A weekly round up of articles about employment, the labour market, skills training and workforce development. This week’s round up is drawn from The Daily Star and The Financial Express. Here is the news for the week ending 4 June 2020.
This Week in the Bangladesh English News…
…university students might get health insurance. The government could help paddy farmers by buying direct, the European Union considers direct payments to garment workers through mobile financial services and Japanese companies decline to make the move to Bangladesh.
Education and the Labour Market
Students of Dhaka University may get health insurance: A six-member committee, including the vice chancellor, voted to provide the service to the public university’s 37,018 students. If implemented, the measures would fix the premium cost for care at different hospitals.
School start dates remain uncertain. While grade-ten students received secondary school certificates and exam results this week, officials postponed enrollment for higher-secondary level classes. The online admissions process was abandoned because many students do not have internet access and would have to visit local computer shops to enroll, a move that could spread coronavirus. Schools have been closed since 17 March, and the current directive extends until 15 June.
At Chattogram Port, some 12,000 people come and go every day, and workers say it’s impossible to social distance. Daily only 15 samples are collected from port employees to test for COVID-19; thirty-five employees have tested positive and three workers have died.
An Asian Development Bank study found 87 percent fewer job postings on the country’s leading job site; on bdjobs.com, job postings were way down in April compared to April last year.
In Libya, 26 Bangladeshi migrant workers died in the custody of human traffickers after traffickers abducted the men and demanded $12,000 in ransom from each migrant’s family. An additional 11 Bangladeshis were injured and remain in Libya. Libya is a destination for migrants because of its oil-funded economy and route to Europe.
A few large businesses have arranged for stimulus loans, but much of the government stimulus has not been disbursed. Banks have agreed to loans from the stimulus package for large industries and service sectors – the largest recipient by far being Biman Bangladesh Airlines, but as of 1 June banks had not dispersed loans from the other stimulus packages, including packages specified for small and medium enterprises and marginal businesses and farmers.
Affected garment workers may directly receive a portion of €90 million from the European Union. The EU had meetings with industry business associations from Bangladesh to consider direct distribution of financial aid to the workers, possibly through mobile financial services. The business associations said they are preparing a list of worker who have been laid off.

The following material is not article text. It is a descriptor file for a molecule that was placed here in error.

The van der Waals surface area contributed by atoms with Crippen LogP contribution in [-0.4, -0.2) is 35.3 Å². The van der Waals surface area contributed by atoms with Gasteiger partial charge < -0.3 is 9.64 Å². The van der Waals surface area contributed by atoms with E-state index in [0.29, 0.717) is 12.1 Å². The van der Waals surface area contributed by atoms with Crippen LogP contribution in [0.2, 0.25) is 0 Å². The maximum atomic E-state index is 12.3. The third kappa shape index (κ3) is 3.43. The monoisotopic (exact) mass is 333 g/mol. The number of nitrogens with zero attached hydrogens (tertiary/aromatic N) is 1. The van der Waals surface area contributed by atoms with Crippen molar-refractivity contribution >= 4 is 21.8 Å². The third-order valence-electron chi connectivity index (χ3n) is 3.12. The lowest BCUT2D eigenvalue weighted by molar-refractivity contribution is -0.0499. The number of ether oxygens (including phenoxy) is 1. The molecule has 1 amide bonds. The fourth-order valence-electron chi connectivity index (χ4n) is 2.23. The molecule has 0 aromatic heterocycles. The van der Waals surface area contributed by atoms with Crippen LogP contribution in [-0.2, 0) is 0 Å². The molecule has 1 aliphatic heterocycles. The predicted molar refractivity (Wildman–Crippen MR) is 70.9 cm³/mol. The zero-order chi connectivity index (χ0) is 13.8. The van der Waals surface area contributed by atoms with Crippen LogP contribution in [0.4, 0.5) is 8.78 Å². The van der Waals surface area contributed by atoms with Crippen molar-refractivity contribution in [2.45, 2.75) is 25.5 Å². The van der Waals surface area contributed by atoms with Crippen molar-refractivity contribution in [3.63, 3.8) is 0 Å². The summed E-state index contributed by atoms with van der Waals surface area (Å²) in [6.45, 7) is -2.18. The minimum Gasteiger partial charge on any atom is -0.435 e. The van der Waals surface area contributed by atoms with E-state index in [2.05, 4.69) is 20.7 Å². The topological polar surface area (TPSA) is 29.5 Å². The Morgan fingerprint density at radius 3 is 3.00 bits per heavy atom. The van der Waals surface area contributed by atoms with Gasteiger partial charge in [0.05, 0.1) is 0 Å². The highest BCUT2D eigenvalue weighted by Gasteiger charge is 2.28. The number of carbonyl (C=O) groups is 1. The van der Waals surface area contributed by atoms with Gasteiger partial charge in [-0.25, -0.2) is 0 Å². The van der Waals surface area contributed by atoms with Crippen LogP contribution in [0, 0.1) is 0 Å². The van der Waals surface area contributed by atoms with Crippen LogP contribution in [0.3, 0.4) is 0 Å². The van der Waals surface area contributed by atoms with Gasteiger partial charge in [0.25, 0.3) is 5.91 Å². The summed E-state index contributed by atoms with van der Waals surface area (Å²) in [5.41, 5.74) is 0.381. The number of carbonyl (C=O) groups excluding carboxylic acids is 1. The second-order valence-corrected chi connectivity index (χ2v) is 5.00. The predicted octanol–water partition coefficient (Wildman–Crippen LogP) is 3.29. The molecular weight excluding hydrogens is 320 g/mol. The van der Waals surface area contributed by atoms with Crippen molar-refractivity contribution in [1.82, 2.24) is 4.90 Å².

The International Monetary Fund agreed to lend $732 million to Bangladesh without the usual condition to reduce public expenditure. A finance ministry official said part of the funds will be used as interest rate subsidy on loans to micro, small, medium and large entrepreneurs, farmers and exporters.
Business, Investment, Trade and Growth
Japanese companies will probably not move from China to Bangladesh, despite earlier speculation that companies would want to leave ground zero of the pandemic. The Japan External Trade Organisation said that 99 percent of Japanese companies in China plan to stay where they are and only 0.9 percent of companies said they may move to another country in the next two years.
A number of Bangladesh businesses announced their intention to offer more affordable products to attract consumers with reduced purchasing capacity. For instance, Square Toiletries said they are working on a cheaper version of their feminine napkin brand Femina.
Farmers and Agriculture
To help farmers, the government should buy rice paddy direct from farmers rather than purchase it from middlemen rice millers, said a study commissioned by the Ministry of Agriculture. In 2019, the government purchased 81.1 percent of its stock from millers. The study estimated that if they had purchased direct from farmers, the 2019 market price of paddy could have risen from Tk 15 to Tk 22 per kilogram.
Prime Minister Sheikh Hasina advocated for sustainable use of oceans and aquatic systems by the international community. In her speech at the “Virtual Ocean Dialogues” hosted by the World Economic Forum and Friends of Ocean Action, she also highlighted how Bangladesh has increased fish production through marine fisheries.
COVID-19 Update: The number of cases continues to increase, with a record number of people testing positive for the virus each day – 2,695 more people tested positive on Thursday. A reported 746 have died and 55,140 have been infected.
Public transportation resumed, although with some caveats: city and district buses are allowed at half capacity and come with a 60 percent fare increase. Some rail lines are operating but also at 50-percent capacity, and tickets are only available online. In addition, airlines can fly domestically, but several canceled routes after low demand.
However, drivers with ridesharing apps have to wait to resume operations: the authorities opted to keep the suspension on ridesharing services in place.